Along-limbed tale of male friendship across some 40 years of Indian history, “The Duo” plays like a three-hour movie with an hour cut out. Too many plot bones and not enough emotional meat make this a sometimes entertaining and stylistically interesting cadaver of a much more full-scaled movie. Recent recruits to prolific Tamil director Mani Rathnam via fest favorite “Bombay” ( 1995) are likely to be disappointed by this latest effort, which is destined for thin Western exposure.
Story follows an initially clumsy but driven actor, Anandan (Mohanlal), and a writer-turned-politician, Selvam (Prakash Raj), from Indian independence to more modern times. (Time span is vague; date captions would be helpful for non-Indian auds.) As Anandan becomes a movie superstar, and Selvam leaves screenwriting to become a leftist, nationalist politico, their friendship is cemented when Anandan lends his support to Selvam’s party, and is later strained when the actor enters politics on a populist cleanup ticket.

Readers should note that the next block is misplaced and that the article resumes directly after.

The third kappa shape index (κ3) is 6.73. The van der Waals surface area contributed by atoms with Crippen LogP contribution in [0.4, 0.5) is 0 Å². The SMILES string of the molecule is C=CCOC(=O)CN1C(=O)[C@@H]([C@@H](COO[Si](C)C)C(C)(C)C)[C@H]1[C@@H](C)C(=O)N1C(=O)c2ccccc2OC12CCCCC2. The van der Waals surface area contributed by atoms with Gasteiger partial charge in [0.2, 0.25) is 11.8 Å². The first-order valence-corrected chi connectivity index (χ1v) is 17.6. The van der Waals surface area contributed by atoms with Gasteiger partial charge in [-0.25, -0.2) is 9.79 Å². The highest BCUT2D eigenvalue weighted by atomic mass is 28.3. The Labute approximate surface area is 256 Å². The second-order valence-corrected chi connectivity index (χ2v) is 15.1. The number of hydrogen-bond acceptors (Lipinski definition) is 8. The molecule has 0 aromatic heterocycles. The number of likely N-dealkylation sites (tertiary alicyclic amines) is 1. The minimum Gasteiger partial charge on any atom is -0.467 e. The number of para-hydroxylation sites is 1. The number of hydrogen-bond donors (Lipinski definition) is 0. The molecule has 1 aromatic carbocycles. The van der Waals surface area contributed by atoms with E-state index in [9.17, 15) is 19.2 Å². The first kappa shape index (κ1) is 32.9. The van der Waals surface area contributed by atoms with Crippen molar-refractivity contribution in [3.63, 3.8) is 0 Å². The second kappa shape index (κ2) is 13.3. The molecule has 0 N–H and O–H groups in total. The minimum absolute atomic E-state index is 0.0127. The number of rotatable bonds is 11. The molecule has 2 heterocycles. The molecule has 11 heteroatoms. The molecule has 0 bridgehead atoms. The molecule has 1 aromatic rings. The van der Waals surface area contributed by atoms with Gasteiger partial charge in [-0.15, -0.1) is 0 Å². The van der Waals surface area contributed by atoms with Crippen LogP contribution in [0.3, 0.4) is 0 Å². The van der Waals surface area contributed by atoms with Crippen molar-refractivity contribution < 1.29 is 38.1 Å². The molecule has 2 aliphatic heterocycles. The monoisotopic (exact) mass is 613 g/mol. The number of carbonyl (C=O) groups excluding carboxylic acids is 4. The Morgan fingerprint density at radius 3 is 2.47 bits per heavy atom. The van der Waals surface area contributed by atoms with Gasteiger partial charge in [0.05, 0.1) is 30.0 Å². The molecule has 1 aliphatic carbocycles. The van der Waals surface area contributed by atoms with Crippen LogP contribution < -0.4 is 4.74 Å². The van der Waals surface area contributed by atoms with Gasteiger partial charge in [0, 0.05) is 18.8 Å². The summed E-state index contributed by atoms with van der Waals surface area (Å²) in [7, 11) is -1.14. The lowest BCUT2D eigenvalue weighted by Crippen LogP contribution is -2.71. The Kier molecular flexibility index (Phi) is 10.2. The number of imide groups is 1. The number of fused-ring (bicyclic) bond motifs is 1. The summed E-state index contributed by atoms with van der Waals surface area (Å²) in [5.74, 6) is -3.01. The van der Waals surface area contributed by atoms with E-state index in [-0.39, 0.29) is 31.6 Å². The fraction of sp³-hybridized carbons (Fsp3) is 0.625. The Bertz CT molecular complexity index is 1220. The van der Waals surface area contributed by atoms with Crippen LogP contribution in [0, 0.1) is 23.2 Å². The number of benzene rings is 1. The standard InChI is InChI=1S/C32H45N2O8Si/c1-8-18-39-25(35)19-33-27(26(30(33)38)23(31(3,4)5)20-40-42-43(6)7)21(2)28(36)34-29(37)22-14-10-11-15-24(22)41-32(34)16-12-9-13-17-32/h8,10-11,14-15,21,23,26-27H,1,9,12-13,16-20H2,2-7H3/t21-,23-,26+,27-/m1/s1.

Rathnam’s distinctive style, pitched somewhere between commercial cinema and arthouse fare, offers plenty of incidental pleasures, especially in staged musical sequences from Anandan’s pics. (A late number, featuring his actress lover, is also surprisingly sexy.) Major fault lines in the movie are the lack of a convincing case for the friendship between the two men, who are from very different social and intellectual backgrounds, and too many underdeveloped characters in the fast-forward storyline. Latter problem is especially acute with the distaff side of the film.
Technically, pic is fine, with sharp lensing by Santosh Sivan and a propulsive Western-Indian symphonic score by A.R. Rahman. Widescreen, rather than Academyratio, would have given the movie more emotional clout, as would more musical numbers, though ultimately neither would disguise the central emotional deficit in the script.